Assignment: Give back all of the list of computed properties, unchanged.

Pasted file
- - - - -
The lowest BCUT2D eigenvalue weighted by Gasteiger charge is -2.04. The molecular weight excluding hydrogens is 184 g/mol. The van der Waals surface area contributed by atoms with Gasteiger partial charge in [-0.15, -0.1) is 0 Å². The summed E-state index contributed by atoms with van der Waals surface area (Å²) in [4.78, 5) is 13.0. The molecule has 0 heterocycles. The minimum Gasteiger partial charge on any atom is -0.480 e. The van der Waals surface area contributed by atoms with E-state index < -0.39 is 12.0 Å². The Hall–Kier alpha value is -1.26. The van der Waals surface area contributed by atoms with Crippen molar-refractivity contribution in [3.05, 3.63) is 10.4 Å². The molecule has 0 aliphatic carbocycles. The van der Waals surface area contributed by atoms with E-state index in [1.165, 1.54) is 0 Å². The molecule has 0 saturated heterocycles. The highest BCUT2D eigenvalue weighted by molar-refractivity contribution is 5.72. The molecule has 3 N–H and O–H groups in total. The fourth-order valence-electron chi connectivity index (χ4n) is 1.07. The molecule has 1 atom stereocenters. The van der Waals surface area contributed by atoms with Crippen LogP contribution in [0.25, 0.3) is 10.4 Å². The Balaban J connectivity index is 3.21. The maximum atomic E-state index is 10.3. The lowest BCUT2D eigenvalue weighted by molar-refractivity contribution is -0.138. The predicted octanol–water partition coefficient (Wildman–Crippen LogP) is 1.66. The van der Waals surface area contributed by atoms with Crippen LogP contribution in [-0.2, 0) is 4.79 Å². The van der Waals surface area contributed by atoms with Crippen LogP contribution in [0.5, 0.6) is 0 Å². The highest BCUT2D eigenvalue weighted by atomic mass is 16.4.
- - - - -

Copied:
The lowest BCUT2D eigenvalue weighted by Gasteiger charge is -2.04. The molecular weight excluding hydrogens is 184 g/mol. The van der Waals surface area contributed by atoms with Gasteiger partial charge in [-0.15, -0.1) is 0 Å². The summed E-state index contributed by atoms with van der Waals surface area (Å²) in [4.78, 5) is 13.0. The molecule has 0 heterocycles. The minimum Gasteiger partial charge on any atom is -0.480 e. The van der Waals surface area contributed by atoms with E-state index < -0.39 is 12.0 Å². The Hall–Kier alpha value is -1.26. The van der Waals surface area contributed by atoms with Crippen molar-refractivity contribution in [3.05, 3.63) is 10.4 Å². The molecule has 0 aliphatic carbocycles. The van der Waals surface area contributed by atoms with E-state index in [1.165, 1.54) is 0 Å². The molecule has 0 saturated heterocycles. The highest BCUT2D eigenvalue weighted by molar-refractivity contribution is 5.72. The molecule has 3 N–H and O–H groups in total. The fourth-order valence-electron chi connectivity index (χ4n) is 1.07. The molecule has 1 atom stereocenters. The van der Waals surface area contributed by atoms with Crippen LogP contribution in [0.25, 0.3) is 10.4 Å². The Balaban J connectivity index is 3.21. The maximum atomic E-state index is 10.3. The lowest BCUT2D eigenvalue weighted by molar-refractivity contribution is -0.138. The predicted octanol–water partition coefficient (Wildman–Crippen LogP) is 1.66. The van der Waals surface area contributed by atoms with Crippen LogP contribution in [-0.2, 0) is 4.79 Å². The van der Waals surface area contributed by atoms with Crippen LogP contribution in [0.5, 0.6) is 0 Å². The highest BCUT2D eigenvalue weighted by atomic mass is 16.4.